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Comment on "Apple's Name Change"
by David — Jan 10
Mike writes:

Like it or not, this (mobile-dependence) is a direction the world appears to be going. Ultimately, we'll look back and wonder why we were ever frightened, or how we ever got along without our future mobile devices. Just like cars, planes, trains, and pc's

[musings follow. if you get upset by this sort of stuff, look away now]

The problem is not the devices themselves -- they are an expected result of convergence. The issue is about Mac development.

Right now, we're looking at an Apple which could effectively be hived off into two divisions: Mac and Gadgets.

For the most part, the iPod is a closed platform, controlled by Apple. To get in to that club, you need money and you need a business case that you can present to Apple. And if Apple decides that they can do better, or more likely, can squeeze out more money, then they have no qualms whatsoever about releasing an official iPod-related, competing product.

OK, that's business, fine.

So we come to the next great gadget of our time, the iPhone. So far, it's looking like another closed platform. Some people are claiming it's a Mac. Look, it's not. No more than an iPod is a Mac. There is every chance that this will be a closed platform where only certified apps from certified developer$ will get to play, probably only through the iTunes Store.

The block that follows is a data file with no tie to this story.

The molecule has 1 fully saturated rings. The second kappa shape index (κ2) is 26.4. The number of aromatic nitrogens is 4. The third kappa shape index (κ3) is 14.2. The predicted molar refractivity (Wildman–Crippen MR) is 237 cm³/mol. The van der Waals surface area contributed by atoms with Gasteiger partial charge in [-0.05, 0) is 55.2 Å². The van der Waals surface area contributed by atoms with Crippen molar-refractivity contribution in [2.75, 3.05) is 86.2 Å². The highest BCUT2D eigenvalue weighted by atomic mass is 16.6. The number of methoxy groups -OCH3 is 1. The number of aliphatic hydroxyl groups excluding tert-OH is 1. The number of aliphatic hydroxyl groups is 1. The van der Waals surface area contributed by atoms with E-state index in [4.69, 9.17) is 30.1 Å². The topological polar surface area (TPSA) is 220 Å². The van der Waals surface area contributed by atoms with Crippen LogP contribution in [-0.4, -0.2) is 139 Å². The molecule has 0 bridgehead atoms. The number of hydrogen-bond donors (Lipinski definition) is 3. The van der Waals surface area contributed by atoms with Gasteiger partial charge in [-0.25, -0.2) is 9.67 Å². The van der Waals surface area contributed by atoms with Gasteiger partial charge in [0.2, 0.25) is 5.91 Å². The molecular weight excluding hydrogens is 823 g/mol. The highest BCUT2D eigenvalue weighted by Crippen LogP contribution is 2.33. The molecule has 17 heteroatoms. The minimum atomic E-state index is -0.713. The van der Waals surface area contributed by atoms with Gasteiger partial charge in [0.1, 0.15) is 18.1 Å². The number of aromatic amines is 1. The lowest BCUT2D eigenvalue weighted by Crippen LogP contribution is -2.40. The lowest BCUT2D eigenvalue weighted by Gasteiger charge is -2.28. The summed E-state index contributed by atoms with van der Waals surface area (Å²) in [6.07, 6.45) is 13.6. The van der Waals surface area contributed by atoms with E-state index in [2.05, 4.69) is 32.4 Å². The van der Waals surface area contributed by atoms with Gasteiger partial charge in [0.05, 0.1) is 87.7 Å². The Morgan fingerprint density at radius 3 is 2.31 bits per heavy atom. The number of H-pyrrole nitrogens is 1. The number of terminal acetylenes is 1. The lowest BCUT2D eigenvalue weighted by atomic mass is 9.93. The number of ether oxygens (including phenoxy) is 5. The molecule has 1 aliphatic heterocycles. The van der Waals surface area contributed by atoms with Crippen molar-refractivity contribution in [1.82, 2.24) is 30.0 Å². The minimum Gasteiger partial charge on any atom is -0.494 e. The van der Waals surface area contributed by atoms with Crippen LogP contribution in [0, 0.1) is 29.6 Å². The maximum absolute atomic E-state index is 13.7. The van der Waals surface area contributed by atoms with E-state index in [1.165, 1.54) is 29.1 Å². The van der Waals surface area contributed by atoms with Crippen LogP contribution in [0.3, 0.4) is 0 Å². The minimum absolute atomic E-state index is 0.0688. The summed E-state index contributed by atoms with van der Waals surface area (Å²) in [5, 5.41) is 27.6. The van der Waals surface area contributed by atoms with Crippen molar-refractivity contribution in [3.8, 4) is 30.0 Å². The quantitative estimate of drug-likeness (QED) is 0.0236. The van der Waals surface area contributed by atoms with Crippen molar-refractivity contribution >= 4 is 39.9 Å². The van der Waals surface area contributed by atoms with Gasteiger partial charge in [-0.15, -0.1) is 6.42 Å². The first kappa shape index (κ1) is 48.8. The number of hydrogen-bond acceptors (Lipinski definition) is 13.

Apple, naturally, would have us believe that what is good for Apple is also good for Mac developers. Some developers will agree: it increases brand exposure, increases overall Mac marketshare, and, presumably, this will lead to increased sales for Mac software and other products.

Really? Does it? But wouldn't creating more, better Macintosh products do that even more effectively?

Wouldn't displaying an actual Mac at Macworld be more effective?

Does the success of such devices increasingly lead to platforms where Apple effectively control development and distribution of acceptable product? How long until Apple once more see their developer base as less of a force that helped them stay in business during the bad years and the OS X transition, and more of a resource that can be harvested?

Apple has been pushing iTS as its chief media provider. (To the point yesterday where it seemed that you could hardly play anything on the AppleTV but iTS purchases!) How many of you have sold your products through it?

How many of you are going to be writing apps for the AppleTV?

The iTablet. Let's pretend it ships this year. Right now, would you say it's more likely that it would be an open product, with an open API that we could ship products for, or is it more likely that it would also be a closed platform with a category in the iTS?
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